In bed at 2am and at work at 9am. That was another great weekend.

La Marmotte

Posted in 1 on September 1, 2009 by bencycles

The pan-flat roads of east anglia are not the place to train for La Marmotte. That was the most rediculously hard day I’ve had on a bike. 185 km loop with 5 massive alpine cols and 17000 feet of climbing. Sounds like the dumb sorta thing I’m all for.

I don’t remember where I first heard about the La Marmotte, someone at work perhaps, or maybe I happened across it while searching for some routes to do in France. I had looked into doing a big combo day, penciled in some possible routes, and found the one I’d dismissed as ludicrous actually matched up almost perfectly with La Marmotte. It’s almost identical to the Moarmmote except I went down Croix de Fer instead of Glandon to avoid having to ride so much in the valley below. Plus I’d heard Croix de Fer was a better descent.

“Well, if those bastards do it, I’m not gonna shy away!”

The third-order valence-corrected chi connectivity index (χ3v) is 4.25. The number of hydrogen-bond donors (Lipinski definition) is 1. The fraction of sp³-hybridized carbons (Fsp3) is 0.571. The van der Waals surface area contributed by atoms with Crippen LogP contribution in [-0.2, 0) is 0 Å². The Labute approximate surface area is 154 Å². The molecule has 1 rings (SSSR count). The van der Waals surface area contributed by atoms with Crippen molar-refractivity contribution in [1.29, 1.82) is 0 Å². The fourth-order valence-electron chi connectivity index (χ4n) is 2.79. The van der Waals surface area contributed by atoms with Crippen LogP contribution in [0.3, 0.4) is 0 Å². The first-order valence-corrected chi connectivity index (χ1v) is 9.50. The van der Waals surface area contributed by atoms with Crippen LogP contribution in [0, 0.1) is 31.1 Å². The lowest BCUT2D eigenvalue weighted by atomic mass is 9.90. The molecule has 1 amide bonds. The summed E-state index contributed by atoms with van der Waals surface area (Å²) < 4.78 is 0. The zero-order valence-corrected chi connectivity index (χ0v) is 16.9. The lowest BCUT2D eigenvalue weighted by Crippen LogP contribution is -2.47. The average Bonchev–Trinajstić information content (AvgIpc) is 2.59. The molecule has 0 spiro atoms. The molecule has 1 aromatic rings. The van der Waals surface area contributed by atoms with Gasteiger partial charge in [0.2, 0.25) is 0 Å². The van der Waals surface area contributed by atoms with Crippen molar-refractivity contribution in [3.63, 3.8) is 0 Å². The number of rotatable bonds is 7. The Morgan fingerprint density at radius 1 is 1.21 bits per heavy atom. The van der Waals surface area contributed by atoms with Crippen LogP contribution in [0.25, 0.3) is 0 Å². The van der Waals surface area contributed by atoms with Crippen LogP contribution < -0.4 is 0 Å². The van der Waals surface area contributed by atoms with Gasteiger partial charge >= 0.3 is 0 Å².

The gauntlet was thrown, or a lack of common sense prevailed… Either way it was gonna be epic. And since it was one giant loop, there was no chance for an easy bailout except for Huez at the end, but by then it was just a Thelma and Louise determination that I would rely on to push me up those final 21 switchbacks. Frankly, it’s a damn good thing I couldn’t see my car as I went through town…

But first: I can never go to a foreign country without some kind of problem, and this trip was no different. On the day before I was to leave the UK, I found out the annoying way that my credit card had been locked due to “corrupted security” and while they were happy to send me a replacement overnight, I would be cardless in France.

“Good thing I have my ATM card”

Got off the plane in Grenoble and picked up my awesome rental car. P1010369my sweet Renault Kangoo

That’s when the problems started. I had paid for everything online with my card before it was corrupted, so figured I’d be OK. But my other cards suddenly didn’t seem to be working either. I tried to log on to my account and got on just long enough to to see my home page and then my computer locked up before my account screen popped up and wouldn’t let me back on. I swear it was a conspiracy. No luk.. Without much French, it was difficult to convey my needs to the hotel staff. I was having visions of 3 days in France with 40 euro in my pocket, and France ain’t cheap. The toll road alone was 14 euro each way. I was seriously stressed about what to do and all the overdraft fees I was going to have to argue out of come Tuesday morning.